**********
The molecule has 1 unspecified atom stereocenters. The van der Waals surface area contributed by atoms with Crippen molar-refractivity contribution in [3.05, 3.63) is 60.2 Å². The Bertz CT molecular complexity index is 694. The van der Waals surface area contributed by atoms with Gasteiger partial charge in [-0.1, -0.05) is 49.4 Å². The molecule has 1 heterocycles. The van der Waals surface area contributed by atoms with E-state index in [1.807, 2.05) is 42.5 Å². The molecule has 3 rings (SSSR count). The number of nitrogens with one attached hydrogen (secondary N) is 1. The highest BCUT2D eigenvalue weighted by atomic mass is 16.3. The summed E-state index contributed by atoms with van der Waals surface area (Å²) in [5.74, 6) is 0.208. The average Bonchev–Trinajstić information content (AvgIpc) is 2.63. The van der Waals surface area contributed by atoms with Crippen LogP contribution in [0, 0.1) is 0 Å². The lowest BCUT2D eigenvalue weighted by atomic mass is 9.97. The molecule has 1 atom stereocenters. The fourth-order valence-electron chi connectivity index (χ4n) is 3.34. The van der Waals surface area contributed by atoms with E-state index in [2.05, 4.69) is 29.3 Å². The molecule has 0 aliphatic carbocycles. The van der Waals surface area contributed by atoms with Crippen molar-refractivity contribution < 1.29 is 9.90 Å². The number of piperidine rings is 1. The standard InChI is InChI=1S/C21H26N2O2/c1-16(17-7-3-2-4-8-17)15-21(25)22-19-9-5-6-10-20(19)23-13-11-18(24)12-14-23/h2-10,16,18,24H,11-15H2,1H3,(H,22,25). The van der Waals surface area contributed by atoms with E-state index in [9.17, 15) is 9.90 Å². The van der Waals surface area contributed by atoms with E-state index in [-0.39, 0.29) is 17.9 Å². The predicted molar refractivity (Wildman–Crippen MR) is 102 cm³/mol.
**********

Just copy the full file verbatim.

The molecule has 1 unspecified atom stereocenters. The van der Waals surface area contributed by atoms with Crippen molar-refractivity contribution in [3.05, 3.63) is 60.2 Å². The Bertz CT molecular complexity index is 694. The van der Waals surface area contributed by atoms with Gasteiger partial charge in [-0.1, -0.05) is 49.4 Å². The molecule has 1 heterocycles. The van der Waals surface area contributed by atoms with E-state index in [1.807, 2.05) is 42.5 Å². The molecule has 3 rings (SSSR count). The number of nitrogens with one attached hydrogen (secondary N) is 1. The highest BCUT2D eigenvalue weighted by atomic mass is 16.3. The summed E-state index contributed by atoms with van der Waals surface area (Å²) in [5.74, 6) is 0.208. The average Bonchev–Trinajstić information content (AvgIpc) is 2.63. The van der Waals surface area contributed by atoms with Crippen LogP contribution in [0, 0.1) is 0 Å². The lowest BCUT2D eigenvalue weighted by atomic mass is 9.97. The molecule has 1 atom stereocenters. The fourth-order valence-electron chi connectivity index (χ4n) is 3.34. The van der Waals surface area contributed by atoms with E-state index in [2.05, 4.69) is 29.3 Å². The molecule has 0 aliphatic carbocycles. The van der Waals surface area contributed by atoms with Crippen molar-refractivity contribution < 1.29 is 9.90 Å². The number of piperidine rings is 1. The standard InChI is InChI=1S/C21H26N2O2/c1-16(17-7-3-2-4-8-17)15-21(25)22-19-9-5-6-10-20(19)23-13-11-18(24)12-14-23/h2-10,16,18,24H,11-15H2,1H3,(H,22,25). The van der Waals surface area contributed by atoms with E-state index in [9.17, 15) is 9.90 Å². The van der Waals surface area contributed by atoms with E-state index in [-0.39, 0.29) is 17.9 Å². The predicted molar refractivity (Wildman–Crippen MR) is 102 cm³/mol.